"A rare glimpse of the future has been given by Xerox at its famed Palo Alto Research Centre...On show were a handful of innovations including re-usable paper, environmentally friendly plastic, solar power, water filtering and a cell detection method that could help save lives."
New way to save energy: Disappearing ink
30 April 2008 | CNET News.com
by Michael Kanellos
"PARC and parent company Xerox are experimenting with a type of paper and a complementary printer that would produce documents that fade away after 16 to 24 hours. Users don't have to wait for the paper to fade either. By running it through the special printer made for this paper, the printer will erase the old image before putting the new one on."
PARC shows off research projects beyond its Xerox work
29 April 2008 | VentureBeat
by Dean Takahashi
"Mark Bernstein, head of PARC, says the R&D center...is determined to commercialize its inventions through its business groups and leverage its 165 researchers. Xerox spun out PARC in 2002....[and] funds only about 50 percent of the work. The rest is financed through licenses to other corporations, research partnerships with big companies, and government grants."
...PARC Opens Its Doors
29 April 2008 | PC Magazine
by Marty Orgel
"...PARC allowed reporters a rare look at new technology it is developing...including a copy machine paper that..does not use any ink or toner to put words onto the paper, ...a new way to capture and use solar energy and a laser-based medical scanner to detect rare or potentially damaging cells in human blood instead of using invasive and potentially dangerous biopsies."
Xerox Showcases Erasable Paper, Smart Documents
29 April 2008 | PC World
by Agam Shah
"Xerox's research arm Monday showcased its latest innovations, including erasable paper and tools that make documents 'smart' by adding a deeper meaning to words and images. ...The laboratory, with other Xerox research facilities, is now trying to help its parent company and other start-ups by focusing on printing and other innovations to access, use and secure electronic documents."
Seeing the first Ethernet cable (and reusable paper) at...PARC
28 April 2008 | Scobleizer.com
by Robert Scoble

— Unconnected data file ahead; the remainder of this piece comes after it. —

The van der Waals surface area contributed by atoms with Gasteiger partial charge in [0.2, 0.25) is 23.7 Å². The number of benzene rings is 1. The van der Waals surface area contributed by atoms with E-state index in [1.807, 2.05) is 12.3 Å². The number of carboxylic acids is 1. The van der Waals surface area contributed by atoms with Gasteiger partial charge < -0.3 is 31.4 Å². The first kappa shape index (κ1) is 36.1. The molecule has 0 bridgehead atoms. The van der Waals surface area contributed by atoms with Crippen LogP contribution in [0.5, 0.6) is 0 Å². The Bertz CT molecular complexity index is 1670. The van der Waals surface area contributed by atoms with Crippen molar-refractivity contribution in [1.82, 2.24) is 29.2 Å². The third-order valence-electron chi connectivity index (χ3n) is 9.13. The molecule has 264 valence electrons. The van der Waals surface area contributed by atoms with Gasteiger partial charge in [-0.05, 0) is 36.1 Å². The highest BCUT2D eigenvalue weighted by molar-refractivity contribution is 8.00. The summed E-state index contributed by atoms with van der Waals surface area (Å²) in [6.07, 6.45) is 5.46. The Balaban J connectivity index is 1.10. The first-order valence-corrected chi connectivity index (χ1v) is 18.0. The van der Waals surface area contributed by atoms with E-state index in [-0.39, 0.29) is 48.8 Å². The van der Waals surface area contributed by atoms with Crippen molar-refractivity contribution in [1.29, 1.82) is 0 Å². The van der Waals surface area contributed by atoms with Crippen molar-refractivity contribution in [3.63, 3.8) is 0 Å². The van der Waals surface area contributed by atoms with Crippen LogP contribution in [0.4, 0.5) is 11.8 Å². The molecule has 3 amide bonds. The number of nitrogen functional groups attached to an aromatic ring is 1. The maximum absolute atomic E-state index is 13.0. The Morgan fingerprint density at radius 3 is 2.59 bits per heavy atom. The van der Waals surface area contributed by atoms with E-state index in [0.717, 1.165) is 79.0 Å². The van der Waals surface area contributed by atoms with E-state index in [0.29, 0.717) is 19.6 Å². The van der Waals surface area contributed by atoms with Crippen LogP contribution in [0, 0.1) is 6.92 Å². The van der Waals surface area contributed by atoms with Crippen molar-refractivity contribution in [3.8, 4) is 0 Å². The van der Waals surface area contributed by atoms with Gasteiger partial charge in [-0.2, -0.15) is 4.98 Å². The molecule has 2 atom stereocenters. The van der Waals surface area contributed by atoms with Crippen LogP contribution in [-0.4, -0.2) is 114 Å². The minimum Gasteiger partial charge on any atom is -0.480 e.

"The President of PARC, Mark Bernstein, gave me a tour around the famous lab where so much of our world was invented. We started at the first Ethernet cable in the world."
Do We Need Reusable Paper?
Xerox's famed Palo Alto Research Center previewed a printing technology that lets a printed page be reused.
28 April 2008 | InternetNews.com
by Andy Patrizio
"How many times have you printed out a document on a sheet of paper, used it once, and tossed it out? According to PARC, 44.5 percent of the time that's exactly the fate of a printed page. That's a waste of more than just the paper, but the power used to create it..."
Printed documents may self-erase in future
'Erasable paper' can be reused, reduces waste
1 January 2008 | Palo Alto Online
by Joyce Tang
"Printed matter is literally disappearing at Palo Alto Research Center, Inc. (PARC). In partnership with Xerox Research Centre of Canada since early 2004, PARC scientists have been developing 'erasable paper,' temporary documents that self-erase within a matter of hours."
Xerox's Erasable Paper Project
17 January 2007 | Black and White
by John Eastman
Xerox Corporation's erasable paper is a "collaborative effort with Palo Alto Research Center, PARC and the Xerox Research Centre in Canada. [PARC] began to look at work-studies of how people use their documents in the office and that was where we really began to realize that actually people don't keep what they print for very long."